[MUD-Dev] Mudding and impact on academic grades
acius at simud.org
Wed Jun 12 22:25:38 New Zealand Standard Time 2002
Philip Mak wrote:
> I run a social/RP MUSH. It's final exam time for many high-school
> students and some university students now, and I see people
> talking about how they have all this academic work to do... while
> hanging out on the MUSH and probably spending a few hours per day
> I also see people who are worried about grades because they need
> to maintain a 3.x GPA or else they'll lose their scholarship. No
> scholarship = no college. (I myself probably mudded more than I
> should have during my undergraduate and masters degree days,
> although I still managed to pull through in the end.)
> Anyway, I feel kind of bad, fearing that my MUSH may contribute to
> wrecking someone's academic status.
> Has anyone else thought about this? Any ideas on how to make a
> MUSH coexist more peacefully with its players' academic standing?
I have given a good deal of thought to this. We work as hard as we
can to make our games "addictive," then expect people to "act
responsibly" in how much they play. What does addictive mean, then?
The problem, of course, is simple economics: A non-addictive game is
not addictive because it's not fun to play. If it's easy to leave,
they're unlikely to come back. That's exactly what you *don't* want,
right? How do you make an addictive game, then persuade players to
limit their time playing it?
Here are a few ideas that I've come up with:
1. Reward time away from the game.
In an MMORPG, you could have "craftsmen" players be working on
crafted items during the time that they're not logged on. To make
sure that the player still logs in at least once a day, though,
you could have them quit crafting after 18 hours -- after that,
they need to log in again and resume their crafting where they
2. Remove incentives beyond a certain playtime.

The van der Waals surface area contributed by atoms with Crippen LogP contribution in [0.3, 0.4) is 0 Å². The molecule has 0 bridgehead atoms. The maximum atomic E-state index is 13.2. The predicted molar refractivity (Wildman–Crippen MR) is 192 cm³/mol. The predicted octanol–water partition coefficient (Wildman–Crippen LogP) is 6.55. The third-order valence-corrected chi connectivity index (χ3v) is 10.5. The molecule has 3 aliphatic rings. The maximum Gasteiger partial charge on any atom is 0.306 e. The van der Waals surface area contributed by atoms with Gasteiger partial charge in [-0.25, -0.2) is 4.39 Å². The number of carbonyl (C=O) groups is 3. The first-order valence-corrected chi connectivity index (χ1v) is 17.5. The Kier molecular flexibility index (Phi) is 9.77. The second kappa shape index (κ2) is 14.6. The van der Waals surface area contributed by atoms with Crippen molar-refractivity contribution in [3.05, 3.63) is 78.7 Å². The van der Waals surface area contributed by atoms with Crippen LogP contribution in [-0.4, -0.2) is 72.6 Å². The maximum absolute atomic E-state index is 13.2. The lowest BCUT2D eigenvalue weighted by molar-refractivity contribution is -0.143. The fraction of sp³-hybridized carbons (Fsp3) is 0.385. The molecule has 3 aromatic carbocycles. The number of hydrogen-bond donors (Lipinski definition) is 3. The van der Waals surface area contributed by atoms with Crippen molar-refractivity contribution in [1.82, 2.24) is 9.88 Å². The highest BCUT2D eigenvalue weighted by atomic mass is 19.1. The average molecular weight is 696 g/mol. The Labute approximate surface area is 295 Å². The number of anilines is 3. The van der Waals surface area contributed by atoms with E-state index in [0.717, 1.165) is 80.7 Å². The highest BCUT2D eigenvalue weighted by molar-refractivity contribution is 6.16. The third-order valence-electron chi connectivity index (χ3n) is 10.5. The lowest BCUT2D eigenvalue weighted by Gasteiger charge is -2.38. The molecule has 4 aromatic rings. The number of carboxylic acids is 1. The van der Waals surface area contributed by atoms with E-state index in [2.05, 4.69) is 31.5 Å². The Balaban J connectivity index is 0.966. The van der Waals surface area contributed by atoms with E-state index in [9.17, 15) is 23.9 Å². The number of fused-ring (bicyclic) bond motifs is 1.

Your player "needs to rest," because you have been adventuring for
more than 2 hours now. For the third hour, he gains experience at
half the rate, and heals half as fast. Beyond the third hour, he
doesn't gain any experience, and heals at a fourth his normal
rate. The downtime needs to be more than a quick login and logoff
-- the penalties only disappear after staying away for "long
enough for him to sleep" (say, 2 hours at least). Basically the
idea is to implement the law of diminishing returns with respect
to playing time.
3. Rewards for logging in after a break
Certain powerful abilities might only have 20 or 30 uses per
login. This might be compared to the D&D "memorized spellbook."
After you've used up all of these abilities, you have to log off
for 2 hours before they're recharged. Powerful spells,
teleportation abilities, extremely powerful damaging moves from
warriors, etc., could all make use of a system like this.
These were written with MMORPG's in mind, but I suspect the
principles could be more generally applied. There's another good
argument for a system like this: If you can change player behavior
so that they log in *regularly* but for a *limited amount of time*,
you have reduced the load on your servers, hopefully without losing
players from your revenue base. This should allow you to handle more
players with fewer resources. Also, many players (or their parents)
don't want to buy highly addictive games because they worry about
how much time they'll spend on them (Yes, people really do this,
e.g. myself). These people might be persuaded if the game has
built-in safety mechanisms to control the amount of time spent.
There are some other interesting problems that this could solve --
players who spend more time in the game don't have a linearly
proportional advantage over those who spend less -- rather, the
advantage exhibits diminishing returns. It takes longer (in rl
months) to get a character into the very high levels; the players
don't 'max out' as quickly, and you might hang on to them longer.
Oh, and you might also keep them from flunking out of college, or
save a few marriages. That would be a nice side effect :-).
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